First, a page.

Shown and discussed below are analyses and results of research by the author of how laws and relevant rules and regulations have emerged as the technology applied in business developed thru the years.
At first, the only law which was related to electronic devices and transactions in the Philippines was Republic Act (RA) No. 8424 –Otherwise Known as Access Devises Regulation Act. But there came the I Love You virus in Year 2000.
ILOVEYOU or LOVELETTER is a computer worm that successfully attacked tens of millions of Windows computers in 2000 when it was sent as an attachment to an email message with the text “ILOVEYOU” in the subject line. The worm arrived in email inboxes on and after May 5, 2000 with the simple subject of “ILOVEYOU” and an attachment “LOVE-LETTER-FOR-YOU.TXT.vbs”. The final ‘vbs’ extension was hidden by default, leading unsuspecting users to think it was a mere text file. Upon opening the attachment, the worm sent a copy of itself to everyone in the Windows Address Book and with the user’s sender address. It also made a number of malicious changes to the user’s system. The worm began in the Philippines on 5 May 2000 and spread across the world in one day, moving inexorably on to Hong Kong and then to Europe and the US, causing an estimated $5.5 billion in damage. By 13 May 2000, 50 million infections had been reported. Most of the damage cited was the labour of getting rid of the worm. The Pentagon, CIA, and the British Parliament had to shut down their mail systems to get rid of it, as did most large corporations. On May 5, 2000, two young Filipino computer programming students named Reomel Ramones and Onel de Guzman, became the target of a criminal investigation by the Philippines’ National Bureau of Investigation (NBI) agents. Mr. Ramones was subsequently arrested and placed on inquest investigation before the Department of Justice (DOJ). Mr. De Guzman was likewise arrested in Manila. At that point, the NBI was at a loss as to what felony or crime to charge the two with in court. There were some agents who theorized that they may be charged with violation of Republic Act No. 8484 or the Access Device Regulation Act, a law designed mainly to penalize credit card fraud. The reason supposedly being that both used, if not stole, pre-paid Internet cards which enabled them to use several ISPs. Another school of thought within the NBI opined that Ramones and de Guzman could be charged with malicious mischief, a felony involving damage to property under the Philippines’ Revised Penal Code, which was enacted in 1932. However, the problem with malicious mischief is that one of its elements, aside from damage to property, was intent to damage. Since there were no laws in the Philippines against writing malware at the time, both Ramones and de Guzman were released, with all charges dropped by state prosecutors. To address this legislative deficiency the Philippine Congress enacted Republic Act No. 8792, otherwise known as the E-Commerce Law, in July 2000, just three months after the worm outbreak.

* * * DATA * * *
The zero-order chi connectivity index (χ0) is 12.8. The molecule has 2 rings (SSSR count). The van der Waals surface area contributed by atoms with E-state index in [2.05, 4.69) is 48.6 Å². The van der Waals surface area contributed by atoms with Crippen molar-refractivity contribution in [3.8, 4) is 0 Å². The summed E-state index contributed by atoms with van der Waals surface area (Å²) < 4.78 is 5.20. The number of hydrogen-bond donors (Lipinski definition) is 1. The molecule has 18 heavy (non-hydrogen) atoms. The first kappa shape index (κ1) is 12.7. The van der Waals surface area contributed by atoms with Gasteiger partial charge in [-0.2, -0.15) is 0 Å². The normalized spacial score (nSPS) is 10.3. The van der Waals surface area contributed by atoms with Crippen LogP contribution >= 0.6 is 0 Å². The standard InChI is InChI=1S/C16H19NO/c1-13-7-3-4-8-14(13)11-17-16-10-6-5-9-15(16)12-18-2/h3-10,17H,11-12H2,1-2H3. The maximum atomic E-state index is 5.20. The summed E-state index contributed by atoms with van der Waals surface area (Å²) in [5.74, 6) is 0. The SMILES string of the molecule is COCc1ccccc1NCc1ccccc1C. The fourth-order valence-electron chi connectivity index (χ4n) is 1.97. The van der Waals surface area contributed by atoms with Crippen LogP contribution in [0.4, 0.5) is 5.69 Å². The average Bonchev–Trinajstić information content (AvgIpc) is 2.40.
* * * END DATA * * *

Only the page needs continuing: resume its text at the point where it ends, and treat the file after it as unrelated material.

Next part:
At present, the Philippines has adopted and/or implemented the following laws pertinent to electronic transactions which shall be analyzed and related to the afore-discussed electronic fraud in Part II hereof:
- Republic Act (RA) No. 8424 – An Act Regulating the Issuance and Use of Access Devices, Prohibiting Fraudulent Acts Committed Relative Thereto, Providing Penalties and for other Purposes, Otherwise Known as Access Devises Regulation Act;